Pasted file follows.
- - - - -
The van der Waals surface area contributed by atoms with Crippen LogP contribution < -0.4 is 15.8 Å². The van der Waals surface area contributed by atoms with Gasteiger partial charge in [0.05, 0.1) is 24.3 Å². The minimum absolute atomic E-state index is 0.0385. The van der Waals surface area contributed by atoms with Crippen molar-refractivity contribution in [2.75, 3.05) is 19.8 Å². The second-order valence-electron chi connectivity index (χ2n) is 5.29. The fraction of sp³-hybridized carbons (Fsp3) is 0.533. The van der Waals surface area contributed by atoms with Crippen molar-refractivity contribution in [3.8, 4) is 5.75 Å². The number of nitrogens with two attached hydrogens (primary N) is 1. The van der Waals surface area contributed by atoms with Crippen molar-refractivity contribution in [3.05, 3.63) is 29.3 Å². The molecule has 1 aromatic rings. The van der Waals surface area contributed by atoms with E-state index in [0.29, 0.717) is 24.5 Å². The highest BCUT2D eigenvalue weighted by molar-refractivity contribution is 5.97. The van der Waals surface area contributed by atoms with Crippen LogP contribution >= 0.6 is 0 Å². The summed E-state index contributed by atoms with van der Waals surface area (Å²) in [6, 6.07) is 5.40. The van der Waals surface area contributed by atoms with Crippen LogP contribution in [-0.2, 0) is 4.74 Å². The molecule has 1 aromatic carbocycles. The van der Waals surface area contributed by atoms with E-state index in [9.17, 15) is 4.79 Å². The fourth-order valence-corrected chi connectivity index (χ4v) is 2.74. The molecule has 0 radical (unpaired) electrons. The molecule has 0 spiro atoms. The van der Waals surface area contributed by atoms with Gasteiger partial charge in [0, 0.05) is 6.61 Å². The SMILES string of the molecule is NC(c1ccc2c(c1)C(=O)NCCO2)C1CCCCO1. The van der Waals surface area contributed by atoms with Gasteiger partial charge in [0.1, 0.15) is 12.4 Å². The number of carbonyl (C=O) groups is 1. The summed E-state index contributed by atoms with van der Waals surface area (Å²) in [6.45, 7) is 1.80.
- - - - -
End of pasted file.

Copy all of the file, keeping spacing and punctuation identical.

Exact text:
The van der Waals surface area contributed by atoms with Crippen LogP contribution < -0.4 is 15.8 Å². The van der Waals surface area contributed by atoms with Gasteiger partial charge in [0.05, 0.1) is 24.3 Å². The minimum absolute atomic E-state index is 0.0385. The van der Waals surface area contributed by atoms with Crippen molar-refractivity contribution in [2.75, 3.05) is 19.8 Å². The second-order valence-electron chi connectivity index (χ2n) is 5.29. The fraction of sp³-hybridized carbons (Fsp3) is 0.533. The van der Waals surface area contributed by atoms with Crippen molar-refractivity contribution in [3.8, 4) is 5.75 Å². The number of nitrogens with two attached hydrogens (primary N) is 1. The van der Waals surface area contributed by atoms with Crippen molar-refractivity contribution in [3.05, 3.63) is 29.3 Å². The molecule has 1 aromatic rings. The van der Waals surface area contributed by atoms with E-state index in [0.29, 0.717) is 24.5 Å². The highest BCUT2D eigenvalue weighted by molar-refractivity contribution is 5.97. The van der Waals surface area contributed by atoms with Crippen LogP contribution >= 0.6 is 0 Å². The summed E-state index contributed by atoms with van der Waals surface area (Å²) in [6, 6.07) is 5.40. The van der Waals surface area contributed by atoms with Crippen LogP contribution in [-0.2, 0) is 4.74 Å². The molecule has 1 aromatic carbocycles. The van der Waals surface area contributed by atoms with E-state index in [9.17, 15) is 4.79 Å². The fourth-order valence-corrected chi connectivity index (χ4v) is 2.74. The molecule has 0 radical (unpaired) electrons. The molecule has 0 spiro atoms. The van der Waals surface area contributed by atoms with Gasteiger partial charge in [0, 0.05) is 6.61 Å². The SMILES string of the molecule is NC(c1ccc2c(c1)C(=O)NCCO2)C1CCCCO1. The van der Waals surface area contributed by atoms with Gasteiger partial charge in [0.1, 0.15) is 12.4 Å². The number of carbonyl (C=O) groups is 1. The summed E-state index contributed by atoms with van der Waals surface area (Å²) in [6.45, 7) is 1.80.